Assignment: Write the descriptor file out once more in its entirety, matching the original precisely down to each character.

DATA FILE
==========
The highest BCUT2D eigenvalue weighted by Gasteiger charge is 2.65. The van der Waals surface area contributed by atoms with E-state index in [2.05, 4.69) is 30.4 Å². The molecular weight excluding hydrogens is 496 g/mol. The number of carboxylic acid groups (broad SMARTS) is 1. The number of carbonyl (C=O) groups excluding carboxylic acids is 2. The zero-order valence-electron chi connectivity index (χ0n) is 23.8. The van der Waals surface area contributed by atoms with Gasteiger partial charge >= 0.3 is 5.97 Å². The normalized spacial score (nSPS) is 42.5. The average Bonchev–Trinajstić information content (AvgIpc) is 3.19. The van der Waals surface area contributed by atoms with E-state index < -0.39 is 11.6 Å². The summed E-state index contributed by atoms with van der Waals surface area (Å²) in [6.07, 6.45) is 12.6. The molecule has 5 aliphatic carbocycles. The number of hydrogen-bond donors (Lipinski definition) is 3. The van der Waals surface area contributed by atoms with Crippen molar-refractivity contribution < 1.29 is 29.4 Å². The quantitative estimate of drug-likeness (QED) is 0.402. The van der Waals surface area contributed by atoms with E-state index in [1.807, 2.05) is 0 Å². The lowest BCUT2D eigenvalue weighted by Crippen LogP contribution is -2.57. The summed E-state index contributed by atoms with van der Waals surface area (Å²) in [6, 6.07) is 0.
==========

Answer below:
The highest BCUT2D eigenvalue weighted by Gasteiger charge is 2.65. The van der Waals surface area contributed by atoms with E-state index in [2.05, 4.69) is 30.4 Å². The molecular weight excluding hydrogens is 496 g/mol. The number of carboxylic acid groups (broad SMARTS) is 1. The number of carbonyl (C=O) groups excluding carboxylic acids is 2. The zero-order valence-electron chi connectivity index (χ0n) is 23.8. The van der Waals surface area contributed by atoms with Gasteiger partial charge >= 0.3 is 5.97 Å². The normalized spacial score (nSPS) is 42.5. The average Bonchev–Trinajstić information content (AvgIpc) is 3.19. The van der Waals surface area contributed by atoms with E-state index < -0.39 is 11.6 Å². The summed E-state index contributed by atoms with van der Waals surface area (Å²) in [6.07, 6.45) is 12.6. The molecule has 5 aliphatic carbocycles. The number of hydrogen-bond donors (Lipinski definition) is 3. The van der Waals surface area contributed by atoms with Crippen molar-refractivity contribution < 1.29 is 29.4 Å². The quantitative estimate of drug-likeness (QED) is 0.402. The van der Waals surface area contributed by atoms with E-state index in [1.807, 2.05) is 0 Å². The lowest BCUT2D eigenvalue weighted by Crippen LogP contribution is -2.57. The summed E-state index contributed by atoms with van der Waals surface area (Å²) in [6, 6.07) is 0.